Spatial resolution describes an ultrasound machine’s ability at discerning between smaller targets within a tissue. Low spatial resolution may display targets as one larger target rather than the two smaller targets they actually are. This can be expressed in terms of lateral (left vs right) and axial (near vs far)

The higher the frequency, the shorter the spatial pulse length and the higher the axial resolution. As previously discussed, lower frequencies are required to penetrate deeper into tissues and produce deeper visual fields. This therefore means that increased field depth comes with the cost of poorer axial resolution. It is important to bear this in mind when scanning and to use the lowest field of depth possible for the task at hand to ensure higher resolution images.

Lateral resolution depends on the distance between the individual crystals in the probe being used, rather than the distance between the objects being viewed. Resolution diminishes past the focal zone, termed the ‘far zone’ as the US beams begin to diverge and are attenuated by tissue. This is a particular risk when viewing deeper structures as the ultrasound signal undergoes significant attenuation, reflection and refraction.


Much like a lens, focus position adjusts the focused part of the ultrasound beam which gives the best resolution for structures of interest. Ideally focus should be set at the level of the point of interest.

Example of the focus point from an US probe


Gain (’brightness’): compensates for attenuation of the US waves that occur due to tissue interaction. Gain amplifies only returning echoes, increasing or decreasing from all imaging depths and is similar to turning up the volume on a radio. Gain should be adjusted so that the sound/tissue interaction produces optimal images of the structure of interest. Too little gain results in a dark image where it may be impossible to identify any structures. Too much gain results in a very bright image (‘snow-storm’), which again can make it impossible to identify structures correctly.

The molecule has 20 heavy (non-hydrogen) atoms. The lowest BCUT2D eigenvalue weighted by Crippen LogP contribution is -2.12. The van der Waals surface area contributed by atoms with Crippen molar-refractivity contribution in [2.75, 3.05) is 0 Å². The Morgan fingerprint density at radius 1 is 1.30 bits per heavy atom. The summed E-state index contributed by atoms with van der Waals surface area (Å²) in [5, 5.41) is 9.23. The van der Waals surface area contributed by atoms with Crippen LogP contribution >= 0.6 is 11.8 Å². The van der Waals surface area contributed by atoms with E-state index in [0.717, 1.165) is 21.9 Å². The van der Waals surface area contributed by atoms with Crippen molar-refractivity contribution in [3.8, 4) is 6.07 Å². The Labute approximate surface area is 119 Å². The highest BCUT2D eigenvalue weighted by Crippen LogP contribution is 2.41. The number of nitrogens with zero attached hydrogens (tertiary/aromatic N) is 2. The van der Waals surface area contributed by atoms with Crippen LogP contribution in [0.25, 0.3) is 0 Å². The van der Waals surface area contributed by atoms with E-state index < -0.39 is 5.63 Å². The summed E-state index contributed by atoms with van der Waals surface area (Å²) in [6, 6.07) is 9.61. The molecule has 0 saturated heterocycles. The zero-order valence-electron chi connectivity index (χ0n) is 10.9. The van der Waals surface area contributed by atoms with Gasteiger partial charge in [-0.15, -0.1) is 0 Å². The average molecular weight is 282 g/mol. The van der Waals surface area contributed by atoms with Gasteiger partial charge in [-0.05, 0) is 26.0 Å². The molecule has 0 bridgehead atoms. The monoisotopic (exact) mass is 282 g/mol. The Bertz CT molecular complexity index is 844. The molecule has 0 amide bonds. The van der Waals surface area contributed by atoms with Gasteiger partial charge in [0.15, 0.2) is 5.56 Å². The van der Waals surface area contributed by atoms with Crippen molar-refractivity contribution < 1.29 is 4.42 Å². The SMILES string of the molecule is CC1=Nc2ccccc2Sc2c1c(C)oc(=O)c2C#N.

Example US button layout and controls


An artefact is any phenomenon that affects the acquisition or interpretation of an US image. artefacts can occur because of properties within the tissue itself or be created by the US operator. The most commonly seen artefacts are air, shadow, reverberation and acoustic enhancement. The interpretation of artefacts in point of care ultrasound (POCUS) e.g. in Lung US can be clinically useful and help distinguish between different disease processes and pathology.

Air artefact occurs when the transducer does not fully contact the skin, with part of the image appearing black. There is a large difference in acoustic impedance between air and tissue, so US cannot penetrate the skin and is reflected off. US gel applied to the transducer and even pressure on the skin, should prevent or correct air artefact.

Shadow artefact occurs when an US wave comes into contact with tissues that have a high attenuation coefficient, creating a shadow beyond the tissue. This acoustic shadowing appears behind structures that either highly reflect or absorb the sound beam. The result is that there is a strong loss of US signal behind said structure and therefore a loss or complete lack of image, resulting in a shadow. Commonly encountered structures where acoustic shadowing may be seen include ribs, mechanical prosthetic valves and air. The acoustic shadow created behind structures, also reduces the ability of the user to visualise structures in the shadow behind. Increasing the gain or adjusting US beam approach may reduce shadow artefact and allow visualisation of structures previously unseen in the shadow.

Acoustic Enhancement occurs when sound passes through an area of very low acoustic impedance into tissue whose impedance is much higher. This can cause tissue of a structure to appear more echogenic (brighter/thicker) than other parts and may be misinterpreted as pathology.

Reverberation artefact can be thought of as an “echo”, where the soundwave is trapped between two reflective surfaces. This could be calcified tissue or metallic structures such as prosthetic heart valves or a needle. The signal transmitted to the transducer appears as many echogenic surfaces rather than two.

Mirror artefact is where there is a highly reflective surface (such as the diaphragm) will reflect the primary ultrasound beam back towards the US probe then the US beam reflects from another structure back to the diaphragm again and then this reflects the beam back to the US probe. This delay means the image is displayed deeper than it should be and because the other structure is also captured by the US the structure appears to form a mirror image – with the highly reflective surface appearing as the mirror.